Brake Levers Explained
Hopefully this quick guide will explain the differences between the brake levers we offer.
Regular Pull vs Linear Pull - This refers to the ratio between the amount of cable pulled and the lever movement. As a basic rule, V-brakes are linear pull and all other brakes use regular pull.
Clamps - Either 22.2mm or 23.8mm. Flat or swept back handlebars are generally 22.2mm and drops or bullhorns are 23.8mm. Some levers will work on both but most are specific.
Aero vs Non-Aero - Traditional style brake levers have the cable coming out the top of the lever (non-aero), while modern drop levers run the cables inside the bartape (aero). The aero design can look neater, however non-aero cabling is more direct and results in a smoother cable.
Bar-end Inverse Brake Levers - Today these are mainly produced and sold for TT bikes. We like to use them to recreate classic porteur style bikes like the one below.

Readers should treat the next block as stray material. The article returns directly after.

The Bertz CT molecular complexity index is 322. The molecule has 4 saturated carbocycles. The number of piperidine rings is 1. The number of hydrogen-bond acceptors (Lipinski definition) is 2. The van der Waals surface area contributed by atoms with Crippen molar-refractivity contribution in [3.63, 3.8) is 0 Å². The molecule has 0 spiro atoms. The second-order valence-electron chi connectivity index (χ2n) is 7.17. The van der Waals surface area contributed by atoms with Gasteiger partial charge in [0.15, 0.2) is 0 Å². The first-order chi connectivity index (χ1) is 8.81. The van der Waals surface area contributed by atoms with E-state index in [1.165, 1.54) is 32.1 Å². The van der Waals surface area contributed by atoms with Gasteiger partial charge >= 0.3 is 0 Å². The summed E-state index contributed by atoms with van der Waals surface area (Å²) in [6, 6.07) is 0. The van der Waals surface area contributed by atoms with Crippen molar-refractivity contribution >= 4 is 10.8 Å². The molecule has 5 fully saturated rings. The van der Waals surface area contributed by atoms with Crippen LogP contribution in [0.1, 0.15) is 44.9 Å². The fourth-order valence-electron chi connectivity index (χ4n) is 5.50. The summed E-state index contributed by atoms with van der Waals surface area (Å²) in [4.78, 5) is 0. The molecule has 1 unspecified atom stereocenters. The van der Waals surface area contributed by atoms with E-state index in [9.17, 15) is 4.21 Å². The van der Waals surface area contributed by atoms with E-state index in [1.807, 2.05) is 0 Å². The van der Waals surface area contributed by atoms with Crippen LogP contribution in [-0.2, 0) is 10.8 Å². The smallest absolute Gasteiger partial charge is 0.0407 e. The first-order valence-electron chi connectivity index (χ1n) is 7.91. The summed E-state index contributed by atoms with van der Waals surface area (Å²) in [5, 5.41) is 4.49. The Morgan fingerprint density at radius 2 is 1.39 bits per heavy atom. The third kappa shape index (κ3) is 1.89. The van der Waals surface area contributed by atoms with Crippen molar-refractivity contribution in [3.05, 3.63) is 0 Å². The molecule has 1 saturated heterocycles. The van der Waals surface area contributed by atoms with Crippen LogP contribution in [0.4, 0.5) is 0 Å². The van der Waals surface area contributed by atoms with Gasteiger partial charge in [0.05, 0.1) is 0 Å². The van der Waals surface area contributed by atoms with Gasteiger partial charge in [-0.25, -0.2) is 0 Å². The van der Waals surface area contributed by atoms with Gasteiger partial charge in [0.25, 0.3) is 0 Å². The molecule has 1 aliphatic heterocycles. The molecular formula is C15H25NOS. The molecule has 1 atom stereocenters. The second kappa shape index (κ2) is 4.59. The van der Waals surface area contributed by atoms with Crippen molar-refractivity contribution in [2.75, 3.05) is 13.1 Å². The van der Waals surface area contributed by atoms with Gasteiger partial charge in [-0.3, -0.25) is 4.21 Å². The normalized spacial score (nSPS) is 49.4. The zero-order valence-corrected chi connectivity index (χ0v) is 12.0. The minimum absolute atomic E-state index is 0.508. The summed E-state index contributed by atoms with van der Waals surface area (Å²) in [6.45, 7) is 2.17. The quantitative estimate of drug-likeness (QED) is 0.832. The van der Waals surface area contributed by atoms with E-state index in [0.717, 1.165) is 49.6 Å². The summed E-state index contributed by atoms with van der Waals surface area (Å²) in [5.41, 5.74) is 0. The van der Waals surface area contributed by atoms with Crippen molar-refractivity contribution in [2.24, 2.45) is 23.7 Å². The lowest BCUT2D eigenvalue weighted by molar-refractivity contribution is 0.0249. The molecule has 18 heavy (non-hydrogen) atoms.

These levers require the handlebars to have a large internal diameter (usually 19-22mm) to fit. In general, all 23.8mm outer diameter handlebars will work. There is one set of levers made to fit 22.2mm bars, the Dia-Compe DC188 levers. They are suitable for 16-19mm internal diameter.
All inverse levers have external cable routing so you will need to run bartape or the specific Dia-Compe Inverse Lever Grips.
Cables - There are two main types of brake ends, barrel and pear. All drop handlebar levers use pear end cables. Most other levers use barrel end, with the exception of the Tektro FL750, which must use pear end.
The BLB crosstop levers are in-line levers designed to run mid-way through the brake cables of a cyclocross bike. Their short levers have made them popular on bullhorn single speed bikes as the only lever. This means the cable end sits on the outer body of the lever. Neither cable end sits well without modification. We have found that ball end brake cables work perfectly for these levers.